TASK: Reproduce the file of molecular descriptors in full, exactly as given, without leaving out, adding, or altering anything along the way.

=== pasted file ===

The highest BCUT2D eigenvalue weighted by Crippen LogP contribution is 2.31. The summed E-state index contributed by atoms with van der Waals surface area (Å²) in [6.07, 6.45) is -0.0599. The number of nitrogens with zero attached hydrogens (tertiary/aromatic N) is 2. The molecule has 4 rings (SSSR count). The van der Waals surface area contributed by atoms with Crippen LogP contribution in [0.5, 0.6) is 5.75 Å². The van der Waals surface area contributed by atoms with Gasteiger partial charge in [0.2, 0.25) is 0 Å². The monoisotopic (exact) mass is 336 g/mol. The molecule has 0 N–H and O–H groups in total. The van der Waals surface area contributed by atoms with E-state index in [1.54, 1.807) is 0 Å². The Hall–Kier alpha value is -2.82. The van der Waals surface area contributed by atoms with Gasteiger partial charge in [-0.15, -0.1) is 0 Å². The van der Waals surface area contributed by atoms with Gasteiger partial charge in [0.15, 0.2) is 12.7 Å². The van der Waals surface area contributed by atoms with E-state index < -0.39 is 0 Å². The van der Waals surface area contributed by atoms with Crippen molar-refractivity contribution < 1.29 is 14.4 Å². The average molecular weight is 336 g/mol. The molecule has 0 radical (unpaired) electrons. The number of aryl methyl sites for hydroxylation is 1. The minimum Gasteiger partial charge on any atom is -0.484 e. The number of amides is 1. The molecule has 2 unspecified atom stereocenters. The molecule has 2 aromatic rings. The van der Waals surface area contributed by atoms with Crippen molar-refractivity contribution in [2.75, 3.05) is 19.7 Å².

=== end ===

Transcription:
The highest BCUT2D eigenvalue weighted by Crippen LogP contribution is 2.31. The summed E-state index contributed by atoms with van der Waals surface area (Å²) in [6.07, 6.45) is -0.0599. The number of nitrogens with zero attached hydrogens (tertiary/aromatic N) is 2. The molecule has 4 rings (SSSR count). The van der Waals surface area contributed by atoms with Crippen LogP contribution in [0.5, 0.6) is 5.75 Å². The van der Waals surface area contributed by atoms with Gasteiger partial charge in [0.2, 0.25) is 0 Å². The monoisotopic (exact) mass is 336 g/mol. The molecule has 0 N–H and O–H groups in total. The van der Waals surface area contributed by atoms with E-state index in [1.54, 1.807) is 0 Å². The Hall–Kier alpha value is -2.82. The van der Waals surface area contributed by atoms with Gasteiger partial charge in [-0.15, -0.1) is 0 Å². The van der Waals surface area contributed by atoms with Gasteiger partial charge in [0.15, 0.2) is 12.7 Å². The van der Waals surface area contributed by atoms with E-state index < -0.39 is 0 Å². The van der Waals surface area contributed by atoms with Crippen molar-refractivity contribution < 1.29 is 14.4 Å². The average molecular weight is 336 g/mol. The molecule has 0 radical (unpaired) electrons. The number of aryl methyl sites for hydroxylation is 1. The minimum Gasteiger partial charge on any atom is -0.484 e. The number of amides is 1. The molecule has 2 unspecified atom stereocenters. The molecule has 2 aromatic rings. The van der Waals surface area contributed by atoms with Crippen molar-refractivity contribution in [2.75, 3.05) is 19.7 Å².